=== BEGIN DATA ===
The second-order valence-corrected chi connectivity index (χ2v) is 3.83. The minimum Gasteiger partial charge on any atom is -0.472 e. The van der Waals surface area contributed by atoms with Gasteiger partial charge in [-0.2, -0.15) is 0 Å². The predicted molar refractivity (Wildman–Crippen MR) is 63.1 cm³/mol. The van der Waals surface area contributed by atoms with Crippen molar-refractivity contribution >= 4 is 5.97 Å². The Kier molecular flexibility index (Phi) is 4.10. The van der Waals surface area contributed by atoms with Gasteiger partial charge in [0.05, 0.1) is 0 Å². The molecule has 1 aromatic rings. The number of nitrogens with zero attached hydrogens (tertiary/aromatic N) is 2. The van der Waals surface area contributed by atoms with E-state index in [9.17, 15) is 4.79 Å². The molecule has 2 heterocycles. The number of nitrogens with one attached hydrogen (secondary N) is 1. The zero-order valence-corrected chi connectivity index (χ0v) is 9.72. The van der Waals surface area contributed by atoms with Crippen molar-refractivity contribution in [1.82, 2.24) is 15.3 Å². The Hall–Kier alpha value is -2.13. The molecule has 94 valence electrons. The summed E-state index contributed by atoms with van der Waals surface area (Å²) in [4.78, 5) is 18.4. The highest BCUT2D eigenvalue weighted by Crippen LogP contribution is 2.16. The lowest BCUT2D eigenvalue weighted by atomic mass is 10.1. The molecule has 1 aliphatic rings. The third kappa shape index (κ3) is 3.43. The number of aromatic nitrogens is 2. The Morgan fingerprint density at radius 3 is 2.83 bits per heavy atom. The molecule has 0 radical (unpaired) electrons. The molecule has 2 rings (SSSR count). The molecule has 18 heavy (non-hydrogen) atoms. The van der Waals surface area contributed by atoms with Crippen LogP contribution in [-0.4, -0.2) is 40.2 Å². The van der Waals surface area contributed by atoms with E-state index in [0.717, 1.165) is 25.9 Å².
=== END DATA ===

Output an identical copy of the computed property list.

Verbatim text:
The second-order valence-corrected chi connectivity index (χ2v) is 3.83. The minimum Gasteiger partial charge on any atom is -0.472 e. The van der Waals surface area contributed by atoms with Gasteiger partial charge in [-0.2, -0.15) is 0 Å². The predicted molar refractivity (Wildman–Crippen MR) is 63.1 cm³/mol. The van der Waals surface area contributed by atoms with Crippen molar-refractivity contribution >= 4 is 5.97 Å². The Kier molecular flexibility index (Phi) is 4.10. The van der Waals surface area contributed by atoms with Gasteiger partial charge in [0.05, 0.1) is 0 Å². The molecule has 1 aromatic rings. The number of nitrogens with zero attached hydrogens (tertiary/aromatic N) is 2. The van der Waals surface area contributed by atoms with E-state index in [9.17, 15) is 4.79 Å². The molecule has 2 heterocycles. The number of nitrogens with one attached hydrogen (secondary N) is 1. The zero-order valence-corrected chi connectivity index (χ0v) is 9.72. The van der Waals surface area contributed by atoms with Crippen molar-refractivity contribution in [1.82, 2.24) is 15.3 Å². The Hall–Kier alpha value is -2.13. The molecule has 94 valence electrons. The summed E-state index contributed by atoms with van der Waals surface area (Å²) in [4.78, 5) is 18.4. The highest BCUT2D eigenvalue weighted by Crippen LogP contribution is 2.16. The lowest BCUT2D eigenvalue weighted by atomic mass is 10.1. The molecule has 1 aliphatic rings. The third kappa shape index (κ3) is 3.43. The number of aromatic nitrogens is 2. The Morgan fingerprint density at radius 3 is 2.83 bits per heavy atom. The molecule has 0 radical (unpaired) electrons. The molecule has 2 rings (SSSR count). The molecule has 18 heavy (non-hydrogen) atoms. The van der Waals surface area contributed by atoms with Crippen LogP contribution in [-0.4, -0.2) is 40.2 Å². The van der Waals surface area contributed by atoms with E-state index in [0.717, 1.165) is 25.9 Å².